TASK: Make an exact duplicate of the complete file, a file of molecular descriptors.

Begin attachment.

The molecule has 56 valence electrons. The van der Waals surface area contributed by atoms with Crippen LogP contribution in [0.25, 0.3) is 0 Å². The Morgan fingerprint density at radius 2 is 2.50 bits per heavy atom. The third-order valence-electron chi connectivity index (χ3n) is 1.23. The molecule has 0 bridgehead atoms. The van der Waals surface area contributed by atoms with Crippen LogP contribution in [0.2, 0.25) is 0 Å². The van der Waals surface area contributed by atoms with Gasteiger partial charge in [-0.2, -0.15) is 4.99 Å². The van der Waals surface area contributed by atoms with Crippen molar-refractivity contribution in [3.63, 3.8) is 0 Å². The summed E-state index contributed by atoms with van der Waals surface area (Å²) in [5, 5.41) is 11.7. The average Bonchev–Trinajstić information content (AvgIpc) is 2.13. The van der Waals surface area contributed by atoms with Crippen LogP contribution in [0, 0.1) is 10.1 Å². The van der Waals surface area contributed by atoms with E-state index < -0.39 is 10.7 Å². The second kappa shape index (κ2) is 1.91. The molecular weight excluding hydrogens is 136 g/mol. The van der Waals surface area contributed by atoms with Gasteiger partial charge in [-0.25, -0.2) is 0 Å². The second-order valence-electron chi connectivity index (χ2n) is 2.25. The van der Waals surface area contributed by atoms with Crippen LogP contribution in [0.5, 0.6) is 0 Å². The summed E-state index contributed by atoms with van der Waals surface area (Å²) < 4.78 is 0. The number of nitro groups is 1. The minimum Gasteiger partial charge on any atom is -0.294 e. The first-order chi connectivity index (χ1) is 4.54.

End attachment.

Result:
The molecule has 56 valence electrons. The van der Waals surface area contributed by atoms with Crippen LogP contribution in [0.25, 0.3) is 0 Å². The Morgan fingerprint density at radius 2 is 2.50 bits per heavy atom. The third-order valence-electron chi connectivity index (χ3n) is 1.23. The molecule has 0 bridgehead atoms. The van der Waals surface area contributed by atoms with Crippen LogP contribution in [0.2, 0.25) is 0 Å². The van der Waals surface area contributed by atoms with Gasteiger partial charge in [-0.2, -0.15) is 4.99 Å². The van der Waals surface area contributed by atoms with Crippen molar-refractivity contribution in [3.63, 3.8) is 0 Å². The summed E-state index contributed by atoms with van der Waals surface area (Å²) in [5, 5.41) is 11.7. The average Bonchev–Trinajstić information content (AvgIpc) is 2.13. The van der Waals surface area contributed by atoms with Crippen LogP contribution in [0, 0.1) is 10.1 Å². The van der Waals surface area contributed by atoms with E-state index < -0.39 is 10.7 Å². The second kappa shape index (κ2) is 1.91. The molecular weight excluding hydrogens is 136 g/mol. The van der Waals surface area contributed by atoms with Gasteiger partial charge in [-0.25, -0.2) is 0 Å². The second-order valence-electron chi connectivity index (χ2n) is 2.25. The van der Waals surface area contributed by atoms with Crippen LogP contribution in [0.5, 0.6) is 0 Å². The summed E-state index contributed by atoms with van der Waals surface area (Å²) < 4.78 is 0. The number of nitro groups is 1. The minimum Gasteiger partial charge on any atom is -0.294 e. The first-order chi connectivity index (χ1) is 4.54.